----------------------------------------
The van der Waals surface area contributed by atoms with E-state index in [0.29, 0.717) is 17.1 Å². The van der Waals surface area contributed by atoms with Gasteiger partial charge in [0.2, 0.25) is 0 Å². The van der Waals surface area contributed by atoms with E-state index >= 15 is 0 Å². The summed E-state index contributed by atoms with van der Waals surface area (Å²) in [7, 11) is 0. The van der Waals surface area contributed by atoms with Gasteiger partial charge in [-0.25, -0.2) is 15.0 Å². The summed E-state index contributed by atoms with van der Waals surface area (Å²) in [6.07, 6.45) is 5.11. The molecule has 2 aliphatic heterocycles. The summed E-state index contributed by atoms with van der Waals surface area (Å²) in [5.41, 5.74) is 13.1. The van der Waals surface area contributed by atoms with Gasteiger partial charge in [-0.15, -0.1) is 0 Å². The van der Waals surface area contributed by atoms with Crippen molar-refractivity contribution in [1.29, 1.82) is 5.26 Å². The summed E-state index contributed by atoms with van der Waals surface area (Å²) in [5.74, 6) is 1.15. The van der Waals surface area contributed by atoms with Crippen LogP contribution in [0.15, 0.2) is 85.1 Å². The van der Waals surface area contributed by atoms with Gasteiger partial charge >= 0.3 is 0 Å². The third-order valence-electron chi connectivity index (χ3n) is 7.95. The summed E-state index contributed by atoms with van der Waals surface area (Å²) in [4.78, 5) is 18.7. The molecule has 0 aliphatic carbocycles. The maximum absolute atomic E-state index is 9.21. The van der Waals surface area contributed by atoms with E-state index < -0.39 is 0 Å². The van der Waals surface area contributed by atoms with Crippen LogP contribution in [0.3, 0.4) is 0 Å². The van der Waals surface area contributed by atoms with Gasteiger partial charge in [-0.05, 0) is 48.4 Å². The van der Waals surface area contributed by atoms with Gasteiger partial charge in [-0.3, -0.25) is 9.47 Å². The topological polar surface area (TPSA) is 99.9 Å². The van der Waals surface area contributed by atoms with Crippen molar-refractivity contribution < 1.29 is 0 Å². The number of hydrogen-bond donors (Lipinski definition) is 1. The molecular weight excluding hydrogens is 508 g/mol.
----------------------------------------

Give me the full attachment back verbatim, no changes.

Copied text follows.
The van der Waals surface area contributed by atoms with E-state index in [0.29, 0.717) is 17.1 Å². The van der Waals surface area contributed by atoms with Gasteiger partial charge in [0.2, 0.25) is 0 Å². The van der Waals surface area contributed by atoms with E-state index >= 15 is 0 Å². The summed E-state index contributed by atoms with van der Waals surface area (Å²) in [7, 11) is 0. The van der Waals surface area contributed by atoms with Gasteiger partial charge in [-0.25, -0.2) is 15.0 Å². The summed E-state index contributed by atoms with van der Waals surface area (Å²) in [6.07, 6.45) is 5.11. The molecule has 2 aliphatic heterocycles. The summed E-state index contributed by atoms with van der Waals surface area (Å²) in [5.41, 5.74) is 13.1. The van der Waals surface area contributed by atoms with Gasteiger partial charge in [-0.15, -0.1) is 0 Å². The van der Waals surface area contributed by atoms with Crippen molar-refractivity contribution in [1.29, 1.82) is 5.26 Å². The summed E-state index contributed by atoms with van der Waals surface area (Å²) in [5.74, 6) is 1.15. The van der Waals surface area contributed by atoms with Crippen LogP contribution in [0.15, 0.2) is 85.1 Å². The van der Waals surface area contributed by atoms with Gasteiger partial charge >= 0.3 is 0 Å². The third-order valence-electron chi connectivity index (χ3n) is 7.95. The summed E-state index contributed by atoms with van der Waals surface area (Å²) in [4.78, 5) is 18.7. The molecule has 0 aliphatic carbocycles. The maximum absolute atomic E-state index is 9.21. The van der Waals surface area contributed by atoms with E-state index < -0.39 is 0 Å². The van der Waals surface area contributed by atoms with Crippen LogP contribution in [0.3, 0.4) is 0 Å². The van der Waals surface area contributed by atoms with Gasteiger partial charge in [-0.05, 0) is 48.4 Å². The van der Waals surface area contributed by atoms with Gasteiger partial charge in [-0.3, -0.25) is 9.47 Å². The topological polar surface area (TPSA) is 99.9 Å². The van der Waals surface area contributed by atoms with Crippen molar-refractivity contribution < 1.29 is 0 Å². The number of hydrogen-bond donors (Lipinski definition) is 1. The molecular weight excluding hydrogens is 508 g/mol.